The following organizations and individuals support marijuana decriminalization and/or legalization:
Contrary to what most people may think, pro-marijuana activists are not only made up of people interested in marijuana for medical or recreational use. A number of its more ardent proponents include physicians, economists, and even conservative politicians and law enforcement officials, all of whom support the modification of current U.S. drug policies pertaining to marijuana for the many benefits that such moves can bring to society.
Of course, marijuana legalization organizations are at the forefront of these campaigns, including:
- Law Enforcement Against Prohibition
- Students for Sensible Drug Policy
- The Drug Policy Alliance
- The Marijuana Policy Project
- Coalition for Rescheduling Cannabis
- Americans for Safe Access
Aside from these high-profile organizations, there are several individuals who support the decriminalization of marijuana as well, including:
- Texas Congressman Ron Paul
- U.S. Senator from Alaska Mike Gravel
- U.S. Representative from Ohio Dennis Kucinich
Ron Paul has gone on record to state that he was against the enforcement of federal law against the use of marijuana, citing its benefits in terms of pain relief in patients with chronic health conditions. Mike Gravel was even more candid, sharing his opinion that marijuana should be made available even in liquor stores.
The reasons why all these organizations and individuals support the decriminalization of marijuana may vary slightly, but the most prevalent arguments involve the health benefits of marijuana use, the cost savings from reduced law enforcement, legal costs, and corrections costs, and the inherent benefits of marijuana for industry and commerce.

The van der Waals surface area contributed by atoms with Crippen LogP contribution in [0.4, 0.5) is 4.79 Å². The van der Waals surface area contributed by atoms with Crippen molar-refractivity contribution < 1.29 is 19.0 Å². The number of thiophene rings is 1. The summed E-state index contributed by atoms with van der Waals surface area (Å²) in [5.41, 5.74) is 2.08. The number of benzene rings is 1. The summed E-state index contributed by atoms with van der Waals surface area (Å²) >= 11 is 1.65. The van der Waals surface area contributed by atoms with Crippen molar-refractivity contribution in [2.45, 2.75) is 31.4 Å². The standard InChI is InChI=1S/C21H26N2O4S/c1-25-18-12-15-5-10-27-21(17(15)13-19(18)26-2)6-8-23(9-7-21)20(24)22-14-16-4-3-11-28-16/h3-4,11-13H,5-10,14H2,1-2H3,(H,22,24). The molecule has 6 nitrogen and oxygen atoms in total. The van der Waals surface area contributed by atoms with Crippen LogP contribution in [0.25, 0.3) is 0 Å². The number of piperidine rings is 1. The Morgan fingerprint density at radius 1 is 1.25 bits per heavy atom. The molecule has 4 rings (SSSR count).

In fact, no less than the officials of the Drug Policy Advisory Group of New Mexico stated that marijuana decriminalization would result in the freeing up of more resources for the pursuit of more serious and violent crimes, without necessarily imposing an increased risk to the safety of the general public.
California was and still is one of the most vocal supporters of marijuana decriminalization, with most cities and countries having made numerous motions to decriminalize marijuana and make it more available to those with medical needs. In 2004, Oakland officials effectively decriminalized with the passing of Proposition Z, with which the recreational use of marijuana as well as its possession in small amounts was made the lowest priority for the city’s law enforcement personnel.
In 2006, Santa Cruz followed suit with the passing of Measure K, which similarity made marijuana related incidents the lowest priority for the city’s law enforcement agencies. As a result of this measure, the city clerk of Santa Cruz was required to send annual letters to various state and federal representatives, in which request were made to reform marijuana laws.
But it is perhaps in Mendocino where the most significant actions have taken place. In 2007, the county made its way to the forefront of the quest toward decriminalization, with the County Board of Supervisors was prevailed upon to send a letter supporting marijuana legalization and regulation, along with taxation of marijuana and marijuana-based products. This letter was sent to various state and federal government officials, including the President of the United States himself.